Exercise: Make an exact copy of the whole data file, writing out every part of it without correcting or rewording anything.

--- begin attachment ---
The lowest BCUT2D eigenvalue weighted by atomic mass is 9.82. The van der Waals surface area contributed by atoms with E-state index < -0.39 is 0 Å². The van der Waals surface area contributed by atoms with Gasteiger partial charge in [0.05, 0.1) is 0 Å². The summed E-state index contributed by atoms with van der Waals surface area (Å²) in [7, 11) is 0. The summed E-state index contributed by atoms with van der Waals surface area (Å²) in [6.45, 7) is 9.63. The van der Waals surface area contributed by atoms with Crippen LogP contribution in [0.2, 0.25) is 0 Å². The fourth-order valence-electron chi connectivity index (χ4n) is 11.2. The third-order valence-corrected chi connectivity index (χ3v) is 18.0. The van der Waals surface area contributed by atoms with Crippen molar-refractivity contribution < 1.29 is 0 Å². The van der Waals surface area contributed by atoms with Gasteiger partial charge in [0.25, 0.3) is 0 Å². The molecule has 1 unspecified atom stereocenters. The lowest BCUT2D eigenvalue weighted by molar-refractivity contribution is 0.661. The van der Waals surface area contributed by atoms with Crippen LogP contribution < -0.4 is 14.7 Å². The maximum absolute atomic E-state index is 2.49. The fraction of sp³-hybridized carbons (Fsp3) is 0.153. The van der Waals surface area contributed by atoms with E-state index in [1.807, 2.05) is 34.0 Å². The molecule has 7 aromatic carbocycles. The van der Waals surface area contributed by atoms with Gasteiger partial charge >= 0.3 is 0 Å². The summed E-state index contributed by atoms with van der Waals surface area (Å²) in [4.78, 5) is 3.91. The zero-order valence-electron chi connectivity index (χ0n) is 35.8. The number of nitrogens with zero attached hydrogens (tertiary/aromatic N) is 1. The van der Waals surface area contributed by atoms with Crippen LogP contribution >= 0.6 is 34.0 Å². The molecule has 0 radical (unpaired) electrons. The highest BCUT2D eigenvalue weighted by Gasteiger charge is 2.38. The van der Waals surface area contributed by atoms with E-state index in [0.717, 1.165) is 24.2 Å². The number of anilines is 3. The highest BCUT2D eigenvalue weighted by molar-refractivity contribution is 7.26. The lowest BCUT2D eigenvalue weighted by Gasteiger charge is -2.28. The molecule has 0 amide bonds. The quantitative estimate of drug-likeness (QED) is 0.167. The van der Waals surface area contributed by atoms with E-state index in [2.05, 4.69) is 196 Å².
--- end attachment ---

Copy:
The lowest BCUT2D eigenvalue weighted by atomic mass is 9.82. The van der Waals surface area contributed by atoms with E-state index < -0.39 is 0 Å². The van der Waals surface area contributed by atoms with Gasteiger partial charge in [0.05, 0.1) is 0 Å². The summed E-state index contributed by atoms with van der Waals surface area (Å²) in [7, 11) is 0. The summed E-state index contributed by atoms with van der Waals surface area (Å²) in [6.45, 7) is 9.63. The van der Waals surface area contributed by atoms with Crippen LogP contribution in [0.2, 0.25) is 0 Å². The fourth-order valence-electron chi connectivity index (χ4n) is 11.2. The third-order valence-corrected chi connectivity index (χ3v) is 18.0. The van der Waals surface area contributed by atoms with Crippen molar-refractivity contribution < 1.29 is 0 Å². The van der Waals surface area contributed by atoms with Gasteiger partial charge in [0.25, 0.3) is 0 Å². The molecule has 1 unspecified atom stereocenters. The lowest BCUT2D eigenvalue weighted by molar-refractivity contribution is 0.661. The van der Waals surface area contributed by atoms with Crippen LogP contribution < -0.4 is 14.7 Å². The maximum absolute atomic E-state index is 2.49. The fraction of sp³-hybridized carbons (Fsp3) is 0.153. The van der Waals surface area contributed by atoms with E-state index in [1.807, 2.05) is 34.0 Å². The molecule has 7 aromatic carbocycles. The van der Waals surface area contributed by atoms with Gasteiger partial charge >= 0.3 is 0 Å². The summed E-state index contributed by atoms with van der Waals surface area (Å²) in [4.78, 5) is 3.91. The zero-order valence-electron chi connectivity index (χ0n) is 35.8. The number of nitrogens with zero attached hydrogens (tertiary/aromatic N) is 1. The van der Waals surface area contributed by atoms with Crippen LogP contribution >= 0.6 is 34.0 Å². The molecule has 0 radical (unpaired) electrons. The highest BCUT2D eigenvalue weighted by Gasteiger charge is 2.38. The van der Waals surface area contributed by atoms with E-state index in [0.717, 1.165) is 24.2 Å². The number of anilines is 3. The highest BCUT2D eigenvalue weighted by molar-refractivity contribution is 7.26. The lowest BCUT2D eigenvalue weighted by Gasteiger charge is -2.28. The molecule has 0 amide bonds. The quantitative estimate of drug-likeness (QED) is 0.167. The van der Waals surface area contributed by atoms with E-state index in [2.05, 4.69) is 196 Å².